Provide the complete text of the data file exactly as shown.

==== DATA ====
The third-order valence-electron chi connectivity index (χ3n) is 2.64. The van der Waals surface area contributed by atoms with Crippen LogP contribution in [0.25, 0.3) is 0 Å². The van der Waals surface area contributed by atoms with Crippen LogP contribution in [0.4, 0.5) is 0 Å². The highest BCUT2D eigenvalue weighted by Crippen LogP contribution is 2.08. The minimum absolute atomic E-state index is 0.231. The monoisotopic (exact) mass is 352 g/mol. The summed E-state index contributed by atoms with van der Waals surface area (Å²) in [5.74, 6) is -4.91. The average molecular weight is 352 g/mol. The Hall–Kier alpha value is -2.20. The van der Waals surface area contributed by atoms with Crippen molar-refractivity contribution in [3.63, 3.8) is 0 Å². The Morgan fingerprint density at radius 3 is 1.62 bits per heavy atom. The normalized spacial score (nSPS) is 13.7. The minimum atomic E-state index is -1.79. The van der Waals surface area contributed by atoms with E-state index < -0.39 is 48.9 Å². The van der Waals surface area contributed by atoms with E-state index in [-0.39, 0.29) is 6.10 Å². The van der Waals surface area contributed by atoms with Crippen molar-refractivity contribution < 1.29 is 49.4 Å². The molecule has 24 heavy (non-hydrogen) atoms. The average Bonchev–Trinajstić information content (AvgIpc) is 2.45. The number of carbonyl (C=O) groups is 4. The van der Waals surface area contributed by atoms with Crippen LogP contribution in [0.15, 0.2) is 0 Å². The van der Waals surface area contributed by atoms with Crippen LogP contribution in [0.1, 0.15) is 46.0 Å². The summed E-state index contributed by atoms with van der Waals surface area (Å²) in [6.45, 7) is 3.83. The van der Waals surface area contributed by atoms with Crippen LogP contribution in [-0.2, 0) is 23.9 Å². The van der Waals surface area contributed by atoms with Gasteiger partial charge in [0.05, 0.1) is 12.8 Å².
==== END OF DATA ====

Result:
The third-order valence-electron chi connectivity index (χ3n) is 2.64. The van der Waals surface area contributed by atoms with Crippen LogP contribution in [0.25, 0.3) is 0 Å². The van der Waals surface area contributed by atoms with Crippen LogP contribution in [0.4, 0.5) is 0 Å². The highest BCUT2D eigenvalue weighted by Crippen LogP contribution is 2.08. The minimum absolute atomic E-state index is 0.231. The monoisotopic (exact) mass is 352 g/mol. The summed E-state index contributed by atoms with van der Waals surface area (Å²) in [5.74, 6) is -4.91. The average molecular weight is 352 g/mol. The Hall–Kier alpha value is -2.20. The van der Waals surface area contributed by atoms with Crippen molar-refractivity contribution in [3.63, 3.8) is 0 Å². The Morgan fingerprint density at radius 3 is 1.62 bits per heavy atom. The normalized spacial score (nSPS) is 13.7. The minimum atomic E-state index is -1.79. The van der Waals surface area contributed by atoms with E-state index < -0.39 is 48.9 Å². The van der Waals surface area contributed by atoms with E-state index in [-0.39, 0.29) is 6.10 Å². The van der Waals surface area contributed by atoms with Crippen molar-refractivity contribution < 1.29 is 49.4 Å². The molecule has 24 heavy (non-hydrogen) atoms. The average Bonchev–Trinajstić information content (AvgIpc) is 2.45. The number of carbonyl (C=O) groups is 4. The van der Waals surface area contributed by atoms with Crippen LogP contribution in [0.15, 0.2) is 0 Å². The van der Waals surface area contributed by atoms with Crippen LogP contribution in [0.1, 0.15) is 46.0 Å². The summed E-state index contributed by atoms with van der Waals surface area (Å²) in [6.45, 7) is 3.83. The van der Waals surface area contributed by atoms with Crippen LogP contribution in [-0.2, 0) is 23.9 Å². The van der Waals surface area contributed by atoms with Gasteiger partial charge in [0.05, 0.1) is 12.8 Å².